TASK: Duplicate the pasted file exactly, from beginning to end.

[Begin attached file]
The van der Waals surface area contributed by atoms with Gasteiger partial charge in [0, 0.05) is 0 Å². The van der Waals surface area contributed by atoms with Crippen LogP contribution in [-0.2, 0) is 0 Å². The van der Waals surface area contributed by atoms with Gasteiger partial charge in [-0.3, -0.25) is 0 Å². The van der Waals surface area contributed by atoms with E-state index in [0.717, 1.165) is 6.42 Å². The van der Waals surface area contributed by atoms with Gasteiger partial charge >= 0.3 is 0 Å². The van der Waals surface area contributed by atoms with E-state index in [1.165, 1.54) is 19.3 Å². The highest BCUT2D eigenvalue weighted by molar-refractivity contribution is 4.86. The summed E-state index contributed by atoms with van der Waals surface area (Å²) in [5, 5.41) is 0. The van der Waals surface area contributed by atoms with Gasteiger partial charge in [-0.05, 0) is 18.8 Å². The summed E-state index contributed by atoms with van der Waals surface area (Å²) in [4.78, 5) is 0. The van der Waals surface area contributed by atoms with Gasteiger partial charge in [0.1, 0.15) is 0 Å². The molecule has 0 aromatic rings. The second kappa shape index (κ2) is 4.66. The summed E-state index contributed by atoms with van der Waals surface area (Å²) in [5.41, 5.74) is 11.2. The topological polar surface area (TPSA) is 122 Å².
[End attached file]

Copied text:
The van der Waals surface area contributed by atoms with Gasteiger partial charge in [0, 0.05) is 0 Å². The van der Waals surface area contributed by atoms with Crippen LogP contribution in [-0.2, 0) is 0 Å². The van der Waals surface area contributed by atoms with Gasteiger partial charge in [-0.3, -0.25) is 0 Å². The van der Waals surface area contributed by atoms with E-state index in [0.717, 1.165) is 6.42 Å². The van der Waals surface area contributed by atoms with Gasteiger partial charge >= 0.3 is 0 Å². The van der Waals surface area contributed by atoms with E-state index in [1.165, 1.54) is 19.3 Å². The highest BCUT2D eigenvalue weighted by molar-refractivity contribution is 4.86. The summed E-state index contributed by atoms with van der Waals surface area (Å²) in [5, 5.41) is 0. The van der Waals surface area contributed by atoms with Gasteiger partial charge in [-0.05, 0) is 18.8 Å². The summed E-state index contributed by atoms with van der Waals surface area (Å²) in [4.78, 5) is 0. The van der Waals surface area contributed by atoms with Gasteiger partial charge in [0.1, 0.15) is 0 Å². The molecule has 0 aromatic rings. The second kappa shape index (κ2) is 4.66. The summed E-state index contributed by atoms with van der Waals surface area (Å²) in [5.41, 5.74) is 11.2. The topological polar surface area (TPSA) is 122 Å².